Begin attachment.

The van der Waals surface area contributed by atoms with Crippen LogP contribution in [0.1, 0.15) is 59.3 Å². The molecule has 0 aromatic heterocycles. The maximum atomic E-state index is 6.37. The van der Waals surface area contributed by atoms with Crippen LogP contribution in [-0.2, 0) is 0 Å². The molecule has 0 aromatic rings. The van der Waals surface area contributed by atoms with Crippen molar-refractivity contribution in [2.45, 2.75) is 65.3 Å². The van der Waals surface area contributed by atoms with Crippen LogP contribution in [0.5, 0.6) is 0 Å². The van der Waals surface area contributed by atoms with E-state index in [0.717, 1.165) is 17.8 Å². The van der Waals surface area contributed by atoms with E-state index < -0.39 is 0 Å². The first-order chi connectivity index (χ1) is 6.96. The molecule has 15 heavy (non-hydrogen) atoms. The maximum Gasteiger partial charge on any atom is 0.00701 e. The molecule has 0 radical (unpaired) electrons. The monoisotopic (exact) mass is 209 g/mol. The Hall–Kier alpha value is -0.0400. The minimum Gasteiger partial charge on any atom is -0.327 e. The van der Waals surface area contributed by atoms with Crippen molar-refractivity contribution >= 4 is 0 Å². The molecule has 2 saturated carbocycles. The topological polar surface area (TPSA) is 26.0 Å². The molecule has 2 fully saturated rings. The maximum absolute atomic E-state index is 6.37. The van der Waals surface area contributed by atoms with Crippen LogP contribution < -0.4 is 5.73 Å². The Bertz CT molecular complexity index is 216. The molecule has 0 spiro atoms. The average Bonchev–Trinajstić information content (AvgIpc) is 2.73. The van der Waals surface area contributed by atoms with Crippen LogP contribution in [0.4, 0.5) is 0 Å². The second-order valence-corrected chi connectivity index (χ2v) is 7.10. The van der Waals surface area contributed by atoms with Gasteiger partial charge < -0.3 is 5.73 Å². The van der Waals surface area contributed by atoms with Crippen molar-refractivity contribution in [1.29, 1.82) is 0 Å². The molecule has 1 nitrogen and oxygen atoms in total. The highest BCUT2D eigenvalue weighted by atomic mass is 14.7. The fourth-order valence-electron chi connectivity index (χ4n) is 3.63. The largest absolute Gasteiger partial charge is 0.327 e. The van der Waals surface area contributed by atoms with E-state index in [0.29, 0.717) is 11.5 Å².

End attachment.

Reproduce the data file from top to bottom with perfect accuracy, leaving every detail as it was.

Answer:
The van der Waals surface area contributed by atoms with Crippen LogP contribution in [0.1, 0.15) is 59.3 Å². The molecule has 0 aromatic heterocycles. The maximum atomic E-state index is 6.37. The van der Waals surface area contributed by atoms with Crippen LogP contribution in [-0.2, 0) is 0 Å². The molecule has 0 aromatic rings. The van der Waals surface area contributed by atoms with Crippen molar-refractivity contribution in [2.45, 2.75) is 65.3 Å². The van der Waals surface area contributed by atoms with Crippen LogP contribution in [0.5, 0.6) is 0 Å². The van der Waals surface area contributed by atoms with E-state index in [0.717, 1.165) is 17.8 Å². The van der Waals surface area contributed by atoms with E-state index < -0.39 is 0 Å². The first-order chi connectivity index (χ1) is 6.96. The molecule has 15 heavy (non-hydrogen) atoms. The maximum Gasteiger partial charge on any atom is 0.00701 e. The molecule has 0 radical (unpaired) electrons. The monoisotopic (exact) mass is 209 g/mol. The Hall–Kier alpha value is -0.0400. The minimum Gasteiger partial charge on any atom is -0.327 e. The van der Waals surface area contributed by atoms with Crippen molar-refractivity contribution >= 4 is 0 Å². The molecule has 2 saturated carbocycles. The topological polar surface area (TPSA) is 26.0 Å². The molecule has 2 fully saturated rings. The maximum absolute atomic E-state index is 6.37. The van der Waals surface area contributed by atoms with Crippen LogP contribution < -0.4 is 5.73 Å². The Bertz CT molecular complexity index is 216. The molecule has 0 spiro atoms. The average Bonchev–Trinajstić information content (AvgIpc) is 2.73. The van der Waals surface area contributed by atoms with Crippen LogP contribution in [0.4, 0.5) is 0 Å². The second-order valence-corrected chi connectivity index (χ2v) is 7.10. The van der Waals surface area contributed by atoms with Gasteiger partial charge < -0.3 is 5.73 Å². The van der Waals surface area contributed by atoms with Crippen molar-refractivity contribution in [1.29, 1.82) is 0 Å². The molecule has 1 nitrogen and oxygen atoms in total. The highest BCUT2D eigenvalue weighted by atomic mass is 14.7. The fourth-order valence-electron chi connectivity index (χ4n) is 3.63. The largest absolute Gasteiger partial charge is 0.327 e. The van der Waals surface area contributed by atoms with E-state index in [0.29, 0.717) is 11.5 Å².